Combatting the Coronavirus: Telehealth at the Forefront

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Last week, the senate voted 96-1 for an $8.3 billion emergency spending package that would be used to combat COVID-19, and last Friday, President Trump signed it into law. Coronavirus has been declared a pandemic by the World Health Organization, schools have closed, major conferences and events have been cancelled and many employers are requiring employees to work from home if possible. People are also taking precautionary measures as we’ve seen hand sanitizers and other disinfectant agents, emergency foods fly off the shelves of super markets as individuals prepare to bunker down in their homes.

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In cases like Coronavirus, individuals are being urged by public health officials to stay home if they don’t feel well. Some are being required [by employers] to stay home and to conduct work affairs remotely if possible, even if they are not sick. In parallel with companies using technology in place of in-person meetings, the CDC is encouraging first responders, healthcare providers and health systems to leverage existing telehealth tools to direct people to the right level of healthcare for their medical needs. 

The use of telehealth services has long been recognized as a way to help reduce the spread of illnesses by keeping individuals out of waiting rooms and other public spaces, and by reaching patients in remote locations who have limited access to care. Hospitals are working to raise awareness of this technology and provide access to telehealth options within their communities to provide a safe and efficient way for patients to connect with doctors from the comfort of their homes. It’s a very valuabletool for an outbreak such as Coronavirus in managing wait-times at doctors offices and hospitals, and in assisting with infection prevention and control.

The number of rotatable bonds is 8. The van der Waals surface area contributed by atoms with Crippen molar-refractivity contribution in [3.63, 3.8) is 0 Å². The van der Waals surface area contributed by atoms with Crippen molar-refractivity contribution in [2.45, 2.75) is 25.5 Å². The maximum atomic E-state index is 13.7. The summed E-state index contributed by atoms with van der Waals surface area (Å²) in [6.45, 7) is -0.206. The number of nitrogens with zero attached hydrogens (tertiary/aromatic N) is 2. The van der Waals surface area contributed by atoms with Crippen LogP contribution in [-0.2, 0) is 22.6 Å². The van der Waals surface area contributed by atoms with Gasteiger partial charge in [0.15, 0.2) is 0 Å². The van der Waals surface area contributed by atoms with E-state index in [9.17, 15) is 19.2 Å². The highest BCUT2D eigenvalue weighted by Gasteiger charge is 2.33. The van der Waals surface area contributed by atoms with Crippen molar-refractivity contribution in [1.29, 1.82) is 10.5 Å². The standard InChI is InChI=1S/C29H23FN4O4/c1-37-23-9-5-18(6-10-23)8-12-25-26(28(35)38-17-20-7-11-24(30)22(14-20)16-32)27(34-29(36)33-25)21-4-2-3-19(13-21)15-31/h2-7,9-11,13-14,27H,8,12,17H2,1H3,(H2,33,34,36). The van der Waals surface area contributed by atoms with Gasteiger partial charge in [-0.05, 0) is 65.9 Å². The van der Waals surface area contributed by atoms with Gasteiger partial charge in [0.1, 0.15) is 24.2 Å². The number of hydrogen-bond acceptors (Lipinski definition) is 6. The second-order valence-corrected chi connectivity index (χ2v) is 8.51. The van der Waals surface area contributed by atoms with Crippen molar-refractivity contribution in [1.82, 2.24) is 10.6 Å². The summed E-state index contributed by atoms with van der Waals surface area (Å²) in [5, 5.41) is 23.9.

Remote visits through telehealth are effective for many clinical needs, especially less complex visits that do not require in-office appointments. They are increasingly valuable for reducing the spread of infectious diseases, such as flu and Coronavirus, because they enable early diagnosis and help to prevent exposure to any virus by keeping sick people away from others. 

As an MBL client, your team may have access to HealthJoy which provides access to NCQA-certified medical professionals who are accessible through the HealthJoy app, 24/7/365. Providers can treat common medical concerns, prescribe medications at a local pharmacy, and follow up with visit details sent straight to your employees’ inboxes. If your team doesn’t have access to HealthJoy, your insurance carrier may offer telehealth services. Making an appointment with a provider via phone call or video conference is an effective first line of defense, both now during this outbreak, and during any other time of the year when an employee may not be feeling well. Telehealth can also help in providing routine care for other health conditions as individuals still have other healthcare needs that are unrelated to the virus.This is a great time to remind employees of these tools and encourage their use. 

While there are some limitations in screening capabilities of the virus over telehealth, it is a great initial assessment tool to help direct patients in the right direction of care and to offset Coronavirus fears. Symptoms are similar to that of the cold or flu and telehealth gives individuals the opportunity for initial symptom testing and questioning. Diagnosing and treating patients remotely can help ease the burden placed on urgent care centers and doctors’ offices when high volumes of patients are trying to find relief from their symptoms, and can give your employees the peace of mind they need in knowing they can connect with a healthcare provider without entering a healthcare facility.

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